New Jersey’s Most Important Economic Leadership Forum Needs to Ask: Why is New Jersey Not a “Fully Fiber-Optic-Based” State? — Will Verizon “Shut Off the Copper”?
Fact: By the end of 2010, based on current state laws, literally 100% of Verizon New Jersey’s residential and business customers as well as schools and libraries should have been upgraded to a fiber optic-based, very high speed Internet and broadband service, capable of at least 45 Mbps in both directions, for uploading and downloading.
And yet, at this time, at least 1/3 of all municipalities will not be upgraded and the plan is to literally “shut off the copper” and force customers onto wireless services.
As leaders of New Jersey’s business community that are concerned with the economic growth of the state, we implore you to call for an investigation of why the State of New Jersey has not been properly upgraded to a ‘fully fiber optic’ state and what are the plans to eliminate wired services in un-upgraded areas.
Fact: Over two decades ago, now-Verizon New Jersey claimed that fiber optics was essential for New Jersey’s future to “achieve the level of employment and job creation in that state”, to “advance the public agenda for excellence in education”, and to “improve quality of care and cost reduction in the healthcare industry”.
Verizon convinced the state legislature and commission that it would rewire 100% of their territory (about 95% of the entire state), replacing the aging copper wiring of the state utility with a fiber optic wire and completed by 2010. In exchange, starting in 1993, Verizon was allowed to raise rates and received tax perks — the excess profits to be used for the construction of this new ‘information superhighway’. In 1997, the State added that schools and libraries should also benefit from these wondrous new networks.
By 2014, New Jersey would have been a world leader in innovation and technology, not to mention an attractor for new businesses and start ups, and the speeds should have increased to 100 Mbps to 1 Gbps for the entire state.
And this is not old news; these commitments are still the law. In 2012, the NJ Board of Public Utilities issued a ‘show cause order’ asking Verizon to explain why two towns, Stow Creek and Greenwich, were not upgraded. And while Verizon stated that it had fulfilled its commitments, in 2013 Verizon NJ was ordered to do the wiring.
Verizon has no plans of completing their commitments even though they collected an estimated $15 billion to do this work – which customers paid for.
How far did Verizon get? In 2006 Verizon applied for and received a ‘system-wide’ cable franchise and in 2013, during the cable renewal process, it was revealed that Verizon was only required to have 70 communities fully upgraded. Verizon claimed it would also do only parts of 352 other communities. With 526 municipalities in its coverage area, at least one-third of all communities will never be upgraded and about one-half of the entire state will not have received the benefits.
“Shut Off the Copper”. Verizon’s CEO Lowell McAdam announced that their plan is to force customers in non-upgraded areas onto wireless services and to literally “shut off the copper”. This would mean that all data services based on reliable copper wiring, from ATM machines to alarm circuits, could be shut off. Worse, after the Sandy Storm, Verizon forced communities, including Mantoloking. to use inferior and more expensive wireless. Verizon refused to even fix the copper wiring, even after a storm, even after an emergency, and has filed with both the State and the FCC to not fix the wires.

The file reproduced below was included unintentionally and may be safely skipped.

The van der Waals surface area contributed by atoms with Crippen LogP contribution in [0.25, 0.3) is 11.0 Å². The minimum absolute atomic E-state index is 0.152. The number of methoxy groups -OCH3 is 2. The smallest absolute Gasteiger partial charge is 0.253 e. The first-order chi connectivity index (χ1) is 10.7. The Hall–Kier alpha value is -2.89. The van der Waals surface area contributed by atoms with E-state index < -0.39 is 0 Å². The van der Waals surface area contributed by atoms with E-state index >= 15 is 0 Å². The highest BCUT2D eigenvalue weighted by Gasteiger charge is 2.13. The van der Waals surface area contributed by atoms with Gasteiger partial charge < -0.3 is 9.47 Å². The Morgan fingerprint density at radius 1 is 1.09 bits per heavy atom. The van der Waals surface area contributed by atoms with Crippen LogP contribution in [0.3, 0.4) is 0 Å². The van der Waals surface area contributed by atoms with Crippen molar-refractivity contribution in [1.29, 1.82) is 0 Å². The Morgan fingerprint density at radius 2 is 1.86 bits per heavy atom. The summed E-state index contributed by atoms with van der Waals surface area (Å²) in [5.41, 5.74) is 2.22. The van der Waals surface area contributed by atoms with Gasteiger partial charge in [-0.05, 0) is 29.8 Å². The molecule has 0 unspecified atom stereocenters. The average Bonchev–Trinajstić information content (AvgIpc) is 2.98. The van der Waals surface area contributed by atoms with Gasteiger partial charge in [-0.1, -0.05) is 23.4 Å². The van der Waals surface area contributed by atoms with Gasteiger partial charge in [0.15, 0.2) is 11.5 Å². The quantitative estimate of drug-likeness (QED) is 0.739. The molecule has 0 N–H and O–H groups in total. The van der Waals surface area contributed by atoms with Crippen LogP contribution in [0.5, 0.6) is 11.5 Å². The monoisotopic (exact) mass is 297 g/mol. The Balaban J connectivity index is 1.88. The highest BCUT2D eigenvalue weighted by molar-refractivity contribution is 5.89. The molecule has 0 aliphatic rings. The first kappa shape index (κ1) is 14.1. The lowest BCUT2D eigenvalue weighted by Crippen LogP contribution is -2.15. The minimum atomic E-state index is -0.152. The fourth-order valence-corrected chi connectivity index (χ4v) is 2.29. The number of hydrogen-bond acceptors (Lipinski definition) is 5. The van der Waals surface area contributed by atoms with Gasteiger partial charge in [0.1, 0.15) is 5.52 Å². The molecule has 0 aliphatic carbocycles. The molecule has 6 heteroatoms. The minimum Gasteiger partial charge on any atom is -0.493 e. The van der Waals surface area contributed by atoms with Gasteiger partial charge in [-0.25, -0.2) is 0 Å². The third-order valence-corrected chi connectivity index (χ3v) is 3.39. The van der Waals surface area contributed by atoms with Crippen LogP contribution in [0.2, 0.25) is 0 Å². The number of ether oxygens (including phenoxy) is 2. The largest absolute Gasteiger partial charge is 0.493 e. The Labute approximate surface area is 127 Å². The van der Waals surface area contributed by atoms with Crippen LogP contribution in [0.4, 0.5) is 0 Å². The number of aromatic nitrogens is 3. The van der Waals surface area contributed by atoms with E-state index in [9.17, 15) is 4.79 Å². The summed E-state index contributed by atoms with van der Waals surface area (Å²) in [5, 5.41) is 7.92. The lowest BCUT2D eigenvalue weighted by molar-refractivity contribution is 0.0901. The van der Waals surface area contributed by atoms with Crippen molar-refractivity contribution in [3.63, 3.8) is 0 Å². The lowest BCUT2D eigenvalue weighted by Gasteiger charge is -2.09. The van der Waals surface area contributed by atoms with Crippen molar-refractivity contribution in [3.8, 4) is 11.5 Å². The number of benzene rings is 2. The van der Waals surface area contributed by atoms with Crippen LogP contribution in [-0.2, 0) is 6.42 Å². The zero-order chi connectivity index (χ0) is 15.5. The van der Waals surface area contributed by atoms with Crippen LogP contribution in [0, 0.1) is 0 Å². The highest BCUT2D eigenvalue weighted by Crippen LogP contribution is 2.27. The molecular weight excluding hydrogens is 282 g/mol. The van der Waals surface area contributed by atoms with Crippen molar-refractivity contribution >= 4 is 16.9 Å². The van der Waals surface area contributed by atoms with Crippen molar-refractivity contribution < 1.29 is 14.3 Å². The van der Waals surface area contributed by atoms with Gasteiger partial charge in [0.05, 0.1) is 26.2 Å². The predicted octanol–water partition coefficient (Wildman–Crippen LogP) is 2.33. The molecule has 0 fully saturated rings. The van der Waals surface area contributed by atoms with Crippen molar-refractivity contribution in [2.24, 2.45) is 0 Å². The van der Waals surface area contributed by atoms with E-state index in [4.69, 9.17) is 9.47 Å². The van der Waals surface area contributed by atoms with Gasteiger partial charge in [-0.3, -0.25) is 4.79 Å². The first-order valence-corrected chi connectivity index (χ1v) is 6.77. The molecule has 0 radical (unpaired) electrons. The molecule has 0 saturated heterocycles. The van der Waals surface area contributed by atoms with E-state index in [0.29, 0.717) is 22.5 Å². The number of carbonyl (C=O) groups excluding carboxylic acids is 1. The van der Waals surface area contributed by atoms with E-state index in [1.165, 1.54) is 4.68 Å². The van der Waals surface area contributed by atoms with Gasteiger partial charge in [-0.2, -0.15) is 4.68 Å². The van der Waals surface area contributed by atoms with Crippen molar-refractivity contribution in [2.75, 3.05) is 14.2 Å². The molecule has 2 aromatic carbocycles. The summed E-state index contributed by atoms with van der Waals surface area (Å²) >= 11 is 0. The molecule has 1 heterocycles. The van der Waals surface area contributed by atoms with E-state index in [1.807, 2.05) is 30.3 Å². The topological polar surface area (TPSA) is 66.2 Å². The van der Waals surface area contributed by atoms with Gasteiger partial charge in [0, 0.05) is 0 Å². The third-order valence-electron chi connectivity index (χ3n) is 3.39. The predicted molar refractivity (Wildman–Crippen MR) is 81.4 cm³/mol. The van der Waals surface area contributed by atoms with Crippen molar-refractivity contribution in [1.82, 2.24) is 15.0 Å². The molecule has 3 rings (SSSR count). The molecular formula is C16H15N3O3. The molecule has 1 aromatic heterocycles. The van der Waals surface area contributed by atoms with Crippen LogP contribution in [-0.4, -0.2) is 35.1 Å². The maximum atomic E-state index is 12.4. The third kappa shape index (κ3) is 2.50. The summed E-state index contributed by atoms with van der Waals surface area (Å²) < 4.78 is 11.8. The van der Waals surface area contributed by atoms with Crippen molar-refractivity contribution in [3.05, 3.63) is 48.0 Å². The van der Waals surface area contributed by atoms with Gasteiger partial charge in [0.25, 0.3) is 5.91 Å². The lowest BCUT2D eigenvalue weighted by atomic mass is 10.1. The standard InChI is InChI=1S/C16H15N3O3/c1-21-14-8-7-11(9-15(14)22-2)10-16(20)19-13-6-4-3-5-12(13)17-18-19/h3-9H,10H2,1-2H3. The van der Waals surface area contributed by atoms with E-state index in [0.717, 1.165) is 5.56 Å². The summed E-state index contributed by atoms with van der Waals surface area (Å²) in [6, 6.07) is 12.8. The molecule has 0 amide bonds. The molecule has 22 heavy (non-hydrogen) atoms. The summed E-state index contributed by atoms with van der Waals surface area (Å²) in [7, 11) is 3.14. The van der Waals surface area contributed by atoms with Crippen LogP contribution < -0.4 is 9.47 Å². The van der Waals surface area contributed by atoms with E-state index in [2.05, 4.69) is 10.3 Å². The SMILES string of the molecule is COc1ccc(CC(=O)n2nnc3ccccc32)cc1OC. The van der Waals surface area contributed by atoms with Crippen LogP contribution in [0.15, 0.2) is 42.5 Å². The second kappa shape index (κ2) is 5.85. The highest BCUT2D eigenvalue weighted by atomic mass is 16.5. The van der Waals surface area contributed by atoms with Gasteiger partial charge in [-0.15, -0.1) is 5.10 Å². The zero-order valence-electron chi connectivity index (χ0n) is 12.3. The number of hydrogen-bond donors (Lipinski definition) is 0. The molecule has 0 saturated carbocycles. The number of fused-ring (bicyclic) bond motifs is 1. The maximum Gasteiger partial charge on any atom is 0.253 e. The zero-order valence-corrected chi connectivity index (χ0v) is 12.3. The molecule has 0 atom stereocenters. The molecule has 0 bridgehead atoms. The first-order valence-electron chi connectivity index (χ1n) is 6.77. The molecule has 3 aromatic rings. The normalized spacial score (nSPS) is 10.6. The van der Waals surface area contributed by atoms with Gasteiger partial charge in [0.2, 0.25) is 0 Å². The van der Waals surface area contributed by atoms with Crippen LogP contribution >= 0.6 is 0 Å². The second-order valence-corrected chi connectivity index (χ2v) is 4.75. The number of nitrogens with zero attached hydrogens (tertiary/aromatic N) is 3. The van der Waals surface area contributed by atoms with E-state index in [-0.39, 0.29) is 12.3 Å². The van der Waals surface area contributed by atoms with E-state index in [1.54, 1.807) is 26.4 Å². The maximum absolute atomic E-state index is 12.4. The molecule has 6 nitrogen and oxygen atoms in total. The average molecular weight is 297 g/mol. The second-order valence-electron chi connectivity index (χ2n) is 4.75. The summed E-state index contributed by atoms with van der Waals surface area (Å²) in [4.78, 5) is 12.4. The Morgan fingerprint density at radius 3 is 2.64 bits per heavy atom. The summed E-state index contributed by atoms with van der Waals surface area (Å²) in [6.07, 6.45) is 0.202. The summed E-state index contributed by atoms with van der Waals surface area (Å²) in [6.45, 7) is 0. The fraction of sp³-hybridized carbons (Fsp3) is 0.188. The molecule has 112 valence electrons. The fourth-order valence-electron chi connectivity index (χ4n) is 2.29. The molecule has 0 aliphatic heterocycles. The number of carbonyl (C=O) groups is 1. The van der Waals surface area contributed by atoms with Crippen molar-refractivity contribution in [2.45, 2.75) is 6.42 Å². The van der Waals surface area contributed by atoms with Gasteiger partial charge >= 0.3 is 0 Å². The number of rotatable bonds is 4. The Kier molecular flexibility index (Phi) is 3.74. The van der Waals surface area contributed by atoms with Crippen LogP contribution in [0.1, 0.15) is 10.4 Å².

This impacts everyone in the State. Take the NJ Banker Association’s chairman, Lakeland Bank. At least 1/3 of the bank’s branches are in ‘have not’ communities that are not getting upgraded and these communities and even the bank could lose or have to refit their current working services.
And while the hype is that everyone is going ‘wireless’ or that technologies like voice over the internet, VOIP, will replace the wires, simply put, wireless can’t replace high speed broadband, only 5-10% of businesses are ‘wireless only’, and there are problems with VOIP replacing copper-based services today.
What did New Jersey Lose? The Garden State should have been the first fully-fibered state and this would have attracted new, innovative Tech businesses among other industries, and increased job growth. It would have expanded tax revenues, thus lowering every home owners’ tax burden, while increasing property values. Schools throughout the state, not to mention students, would have had exceptional broadband and Internet services for education. Instead, we estimate that the lack of upgrades cost the state over $225 billion in economic GDP growth.
Worse, if Verizon does not upgrade New Jersey and actually begins to ‘shut off the wires’, rural communities or areas that were not upgraded will be ‘digital deserts’, harming education, medical care, and every small business.
You have a choice. You can simply ignore the facts – or you can help. Make this a topic of discussion at the Economic Leadership Forum with a plan to take action.
Don’t take our word for any of this. Read the story of fiber optics in New Jersey or check out the other documentation—from the state laws to the state-provided information on the cable deployments.
Contact us for more information.
Bruce Kushnick, New Networks firstname.lastname@example.org
Tom Allibone, West Amwell Cable Advisory Committee email@example.com